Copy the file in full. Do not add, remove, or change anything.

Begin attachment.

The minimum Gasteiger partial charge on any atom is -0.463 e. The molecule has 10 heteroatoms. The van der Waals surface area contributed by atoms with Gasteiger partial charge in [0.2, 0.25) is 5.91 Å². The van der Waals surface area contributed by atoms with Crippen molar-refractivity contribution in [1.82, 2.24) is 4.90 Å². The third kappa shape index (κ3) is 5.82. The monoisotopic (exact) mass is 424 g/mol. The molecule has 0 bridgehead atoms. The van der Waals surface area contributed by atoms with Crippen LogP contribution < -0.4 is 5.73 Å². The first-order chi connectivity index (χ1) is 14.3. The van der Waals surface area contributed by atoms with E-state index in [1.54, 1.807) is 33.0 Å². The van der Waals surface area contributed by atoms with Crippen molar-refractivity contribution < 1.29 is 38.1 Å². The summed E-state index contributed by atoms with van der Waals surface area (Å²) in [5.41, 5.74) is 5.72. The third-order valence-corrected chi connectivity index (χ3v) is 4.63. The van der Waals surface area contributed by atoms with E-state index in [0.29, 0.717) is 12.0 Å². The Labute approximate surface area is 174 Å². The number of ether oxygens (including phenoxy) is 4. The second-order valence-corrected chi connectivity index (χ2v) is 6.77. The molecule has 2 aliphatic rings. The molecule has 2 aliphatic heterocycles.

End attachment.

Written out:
The minimum Gasteiger partial charge on any atom is -0.463 e. The molecule has 10 heteroatoms. The van der Waals surface area contributed by atoms with Gasteiger partial charge in [0.2, 0.25) is 5.91 Å². The van der Waals surface area contributed by atoms with Crippen molar-refractivity contribution in [1.82, 2.24) is 4.90 Å². The third kappa shape index (κ3) is 5.82. The monoisotopic (exact) mass is 424 g/mol. The molecule has 0 bridgehead atoms. The van der Waals surface area contributed by atoms with Crippen LogP contribution < -0.4 is 5.73 Å². The first-order chi connectivity index (χ1) is 14.3. The van der Waals surface area contributed by atoms with E-state index in [1.54, 1.807) is 33.0 Å². The van der Waals surface area contributed by atoms with Crippen molar-refractivity contribution < 1.29 is 38.1 Å². The summed E-state index contributed by atoms with van der Waals surface area (Å²) in [5.41, 5.74) is 5.72. The third-order valence-corrected chi connectivity index (χ3v) is 4.63. The van der Waals surface area contributed by atoms with E-state index in [0.29, 0.717) is 12.0 Å². The Labute approximate surface area is 174 Å². The number of ether oxygens (including phenoxy) is 4. The second-order valence-corrected chi connectivity index (χ2v) is 6.77. The molecule has 2 aliphatic rings. The molecule has 2 aliphatic heterocycles.